Scientific Foundations for Africa’s First Water Fund


The Tana-Nairobi Water Fund will protect a watershed that provides water for more than 9.3 million people and is responsible for 60% of the country’s energy production. Credit: Georgina Smith / CIAT

Every rainy season Jane Kabugi’s home comes under attack. The torrential rain so desperately needed downstream to meet Kenya’s rising demand for hydropower – and Nairobi’s water requirements – has literally been tearing her home and farm apart.

“There was a time when this house of mine was almost gone; it was starting to crack. An engineer came and said ‘if you want to save your house, you need to make a strong hold, so the soil can be held’,” she said.

Like 90% of the one million farmers in Kenya’s Tana region, northwest of Nairobi, Jane grows crops on a steep hillside. She explains:

“Our soil is very soft. So when it rains, the rain tends to take the soil away. If I put manure, it takes it; if I put fertilizer, it takes it.” Far from just affecting farmers’ homes and livelihoods, the knock-on effect downstream is threatening water and energy supplies.

Downstream support for upstream guardians

In March 2015, CIAT joined The Nature Conservancy and other partners to launch the Tana-Nairobi Water Fund – the first of its kind in Africa. The Fund will safeguard one of Kenya’s most productive agricultural areas and also protect a watershed that provides 60% of the country’s energy production and water for more than 9.3 million people.

The Tana-Nairobi Water Fund is a public-private scheme uniting big business, utilities, conservation groups, government, researchers, and farmers. It aims to increase farm productivity upstream, while improving water supplies and cutting the costs of hydropower and clean water for users downstream. The Fund is designed to generate US$21.5 million in long-term benefits for Kenyan citizens, including farmers and businesses.

If successful, the fund could pave the way for “payment for ecosystem services” projects across the continent. Downstream users, such as Coca-Cola, East African Breweries, and utility companies, will pay upstream “guardians” to implement strategic measures, such as tree planting, terracing, and drip irrigation, to protect the upper watershed.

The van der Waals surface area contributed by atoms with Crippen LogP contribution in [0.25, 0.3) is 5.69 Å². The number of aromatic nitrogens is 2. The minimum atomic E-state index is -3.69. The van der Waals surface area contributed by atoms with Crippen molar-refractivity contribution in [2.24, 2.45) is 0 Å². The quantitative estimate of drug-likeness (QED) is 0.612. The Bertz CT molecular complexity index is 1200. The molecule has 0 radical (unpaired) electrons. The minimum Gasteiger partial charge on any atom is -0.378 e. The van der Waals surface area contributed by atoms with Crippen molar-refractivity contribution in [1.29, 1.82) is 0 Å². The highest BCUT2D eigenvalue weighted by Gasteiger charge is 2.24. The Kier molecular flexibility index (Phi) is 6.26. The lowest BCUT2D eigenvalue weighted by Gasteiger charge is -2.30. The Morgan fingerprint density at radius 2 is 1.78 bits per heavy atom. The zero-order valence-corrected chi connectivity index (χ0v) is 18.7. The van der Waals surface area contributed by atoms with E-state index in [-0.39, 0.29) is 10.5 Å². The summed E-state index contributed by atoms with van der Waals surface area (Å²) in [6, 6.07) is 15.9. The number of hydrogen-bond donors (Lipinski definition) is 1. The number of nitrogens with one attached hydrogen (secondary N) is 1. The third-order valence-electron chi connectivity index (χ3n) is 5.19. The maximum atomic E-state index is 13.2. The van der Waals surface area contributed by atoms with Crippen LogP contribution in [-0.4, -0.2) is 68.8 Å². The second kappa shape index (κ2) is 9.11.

Backed by research

Research has played a major role in developing the Tana-Nairobi Water Fund and is vital for ensuring the Fund delivers the benefits it promises. With support from the CGIAR Research Program on Water, Land and Ecosystems (WLE), CIAT used its expertise in detecting and mapping land-use change to inform targeted investments aimed at preventing major ecosystem damage.

Soil erosion washes away valuable top soil, which affects communities downstream. Credit: Georgina Smith / CIAT

By projecting scenarios of land-use changes, partners working on the ground can advise farmers on smart cropping interventions and possible alternatives for diversification. For example, if rangelands – which currently cover 25% of the Tana River’s priority watersheds – become more suitable for agriculture, then it will be crucial to advise farmers on management practices needed to avoid soil run-off and increased sedimentation.

“Detecting and predicting the causes of sedimentation is only part of the work,” said Fred Kizito, CIAT soil scientist. “We can only know if the Water Fund is delivering on its promises by monitoring the impact of interventions targeted for different areas within the watershed.”

Working in partnership with Kenya’s Water and Resource Management Authority, CIAT will measure real-time water quality at specific points along the watershed. Center scientists will also inform decisions about land management options by measuring the effectiveness of different interventions – such as terracing and grass strips – so they can be tailored to specific areas of the watershed.

The Water Fund in action

Intervention measures are already helping Jane protect her home and livelihood. In January 2014, she met the Sustainable Agriculture Community Development Programme (SACDEP), a Water Fund partner. As part of a pilot scheme enabling 5,000 farmers in the upper catchment to adopt conservation measures, SACDEP taught Jane how to protect her soil by digging trenches, and planting trees, bamboo, and Napier grass.

“Every trench I make at least 4 feet deep. But you see this one is less than 6 inches. It’s been covered by water and soil from the top of my farm. If the trenches were not there – my soil would have washed down and spoiled the water in the river, taking all the fertilizer and manure I’ve struggled to put down,” Jane explained.

Jane, a retired employee of the Ministry of Agriculture, is now an upstream “guardian.” She shares what she has learned with other farmers in her area, so they can protect their farms and prevent soil, manure, and fertilizer from being washed away, polluting the river for downstream users. With the launch of the fund, partners will now target thousands of farmers across the watershed to provide them with training and support to implement soil-saving techniques.

To know more about soil erosion in the Tana River Basin: